Community Ledge #11: Tara Reddy
Many heroes have emerged during the COVID-19 pandemic and we hope to acknowledge them all in any way we can when this is all over. But our latest Community Ledge is someone who has not only helped out during the current crisis but has been busy behind the scenes helping the less fortunate for years.
Thanks as always to their Albion for their sponsorship and the provision of one of their famous pie meals to each Community Ledge.
You seem to have had an interesting life. Is this true?
I am not sure about whether other people will find my life interesting, but I’ve found life interesting! I’ve lived in Hastings most of my life; I’m a single mother – proud of my two sons and four grandchildren who I am missing so much now! I backpacked in Asia, taught English in Cambodia, worked on a yacht, went motor biking in Europe. When the boys were two and three, I drove down to Spain in my 2CV and lived there for a year, returning to live in Powder Mill Woods for a short while until I settled in my new Hastings home. I worked as a researcher for the Arts Department at the Open University and I’m an artist inspired by memories and hidden secrets, working with clay and mixed media.
When did you feel the urge to help others?
I suppose I’m driven to help people feel included, I enjoy seeing people flourish. Unless people have confidence or a good family network of support, I feel they often miss out on opportunities. Hastings is a very creative town, but it’s often the same people at art events, exhibitions and things like that. I had a friend, Baaydha Yahya, a very shy person, who wrote the most amazing poetry. But when she read out her poetry she really glowed and was an amazing performer! She’d have gone far with her writing had she not died so tragically young. Anyway, after hearing her read I set up Other Words – I wanted to take away the perception that poetry is too posh – and I brought it into schools and community settings.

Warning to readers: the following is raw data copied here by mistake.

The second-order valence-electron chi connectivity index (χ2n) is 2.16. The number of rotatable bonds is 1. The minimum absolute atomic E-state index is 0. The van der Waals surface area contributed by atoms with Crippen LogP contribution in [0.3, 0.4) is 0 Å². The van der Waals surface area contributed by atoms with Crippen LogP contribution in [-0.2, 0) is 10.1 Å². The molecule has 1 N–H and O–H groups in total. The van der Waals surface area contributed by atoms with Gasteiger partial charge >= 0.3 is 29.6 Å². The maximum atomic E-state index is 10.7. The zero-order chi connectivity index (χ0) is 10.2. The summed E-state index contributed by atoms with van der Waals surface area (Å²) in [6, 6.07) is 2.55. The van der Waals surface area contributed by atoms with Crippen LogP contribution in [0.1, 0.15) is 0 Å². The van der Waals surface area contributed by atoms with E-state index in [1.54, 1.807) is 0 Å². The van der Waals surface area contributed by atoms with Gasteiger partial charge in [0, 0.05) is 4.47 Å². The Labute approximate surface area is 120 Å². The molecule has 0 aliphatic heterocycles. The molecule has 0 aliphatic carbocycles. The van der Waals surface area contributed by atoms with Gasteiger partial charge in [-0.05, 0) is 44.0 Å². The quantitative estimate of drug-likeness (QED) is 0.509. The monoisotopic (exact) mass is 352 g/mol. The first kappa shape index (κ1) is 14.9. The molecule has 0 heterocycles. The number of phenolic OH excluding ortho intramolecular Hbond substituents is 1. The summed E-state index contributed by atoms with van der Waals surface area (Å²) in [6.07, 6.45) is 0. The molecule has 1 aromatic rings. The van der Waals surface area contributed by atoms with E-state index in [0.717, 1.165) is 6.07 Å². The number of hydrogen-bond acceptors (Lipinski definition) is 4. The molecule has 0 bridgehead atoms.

When was that?
That was in 1999. Other Words’ open mike platform ran for ten years bringing people to the town back in 1990s like Attila the Stockbroker, John Hendrikse, Salena Saliva, John Cooper Clarke, Laurie Laughlin Young, Seething Wells, Justin Coe, to name a few, as well as involving locals like John Knowles and Mike Hatchard.
You often mention your mother. Was she a big influence on you?
My mother has MS and you’d never really know as she is such a strong character! She is a doer and doesn’t sit about looking at obstacles despite her disability. She just gets on with things and this is very inspiring to me … she has great style and has a very artistic way about her in all she does. She can definitely make a velvet purse out of a sow’s ear!
You give the impression of being more interested in practical ideas than bureaucracy; is that true?
I can’t say I enjoy spreadsheets and evaluation reports, however I’ve had to learn. I played a lead role in the implementation of an award-winning social prescribing service three years ago; it won a Royal Society of Public Health Award. This supported people with social and economic issues that impacted their mental health and well-being. Working on that made me realise the importance of having the correct system in place to ensure that people are safeguarded and that projects are able to achieve their goals while at the same time having a meaningful outcome. But it’s true, I believe in getting the job down and am always looking at solutions to overcome challenges.
If so, has this ever got you into trouble?